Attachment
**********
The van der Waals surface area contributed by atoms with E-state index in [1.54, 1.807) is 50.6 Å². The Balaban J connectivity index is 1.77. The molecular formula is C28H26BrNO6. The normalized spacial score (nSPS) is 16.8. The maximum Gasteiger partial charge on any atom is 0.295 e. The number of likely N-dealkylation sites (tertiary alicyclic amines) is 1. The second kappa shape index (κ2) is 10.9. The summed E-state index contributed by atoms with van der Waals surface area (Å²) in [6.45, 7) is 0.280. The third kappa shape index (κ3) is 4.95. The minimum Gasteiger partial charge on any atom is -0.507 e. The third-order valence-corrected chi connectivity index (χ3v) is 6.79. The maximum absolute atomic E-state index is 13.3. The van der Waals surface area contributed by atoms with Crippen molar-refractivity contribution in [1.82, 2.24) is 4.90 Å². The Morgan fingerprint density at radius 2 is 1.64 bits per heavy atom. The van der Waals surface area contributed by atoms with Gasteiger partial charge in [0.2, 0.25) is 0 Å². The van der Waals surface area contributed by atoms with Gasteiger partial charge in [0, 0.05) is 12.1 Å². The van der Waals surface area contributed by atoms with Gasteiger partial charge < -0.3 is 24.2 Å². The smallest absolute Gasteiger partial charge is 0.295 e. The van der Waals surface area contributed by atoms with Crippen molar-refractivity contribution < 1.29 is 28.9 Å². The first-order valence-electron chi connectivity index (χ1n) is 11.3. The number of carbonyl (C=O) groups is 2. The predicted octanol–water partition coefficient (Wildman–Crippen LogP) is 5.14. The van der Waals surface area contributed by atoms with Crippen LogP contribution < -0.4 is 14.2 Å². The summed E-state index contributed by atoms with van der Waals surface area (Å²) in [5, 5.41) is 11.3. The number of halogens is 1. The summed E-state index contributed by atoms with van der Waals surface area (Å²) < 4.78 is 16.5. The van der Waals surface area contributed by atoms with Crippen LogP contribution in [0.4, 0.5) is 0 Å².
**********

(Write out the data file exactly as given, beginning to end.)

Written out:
The van der Waals surface area contributed by atoms with E-state index in [1.54, 1.807) is 50.6 Å². The Balaban J connectivity index is 1.77. The molecular formula is C28H26BrNO6. The normalized spacial score (nSPS) is 16.8. The maximum Gasteiger partial charge on any atom is 0.295 e. The number of likely N-dealkylation sites (tertiary alicyclic amines) is 1. The second kappa shape index (κ2) is 10.9. The summed E-state index contributed by atoms with van der Waals surface area (Å²) in [6.45, 7) is 0.280. The third kappa shape index (κ3) is 4.95. The minimum Gasteiger partial charge on any atom is -0.507 e. The third-order valence-corrected chi connectivity index (χ3v) is 6.79. The maximum absolute atomic E-state index is 13.3. The van der Waals surface area contributed by atoms with Crippen molar-refractivity contribution in [1.82, 2.24) is 4.90 Å². The Morgan fingerprint density at radius 2 is 1.64 bits per heavy atom. The van der Waals surface area contributed by atoms with Gasteiger partial charge in [0.2, 0.25) is 0 Å². The van der Waals surface area contributed by atoms with Gasteiger partial charge in [0, 0.05) is 12.1 Å². The van der Waals surface area contributed by atoms with Gasteiger partial charge < -0.3 is 24.2 Å². The smallest absolute Gasteiger partial charge is 0.295 e. The van der Waals surface area contributed by atoms with Crippen molar-refractivity contribution < 1.29 is 28.9 Å². The first-order valence-electron chi connectivity index (χ1n) is 11.3. The number of carbonyl (C=O) groups is 2. The predicted octanol–water partition coefficient (Wildman–Crippen LogP) is 5.14. The van der Waals surface area contributed by atoms with Crippen LogP contribution < -0.4 is 14.2 Å². The summed E-state index contributed by atoms with van der Waals surface area (Å²) in [5, 5.41) is 11.3. The number of halogens is 1. The summed E-state index contributed by atoms with van der Waals surface area (Å²) < 4.78 is 16.5. The van der Waals surface area contributed by atoms with Crippen LogP contribution in [0.4, 0.5) is 0 Å².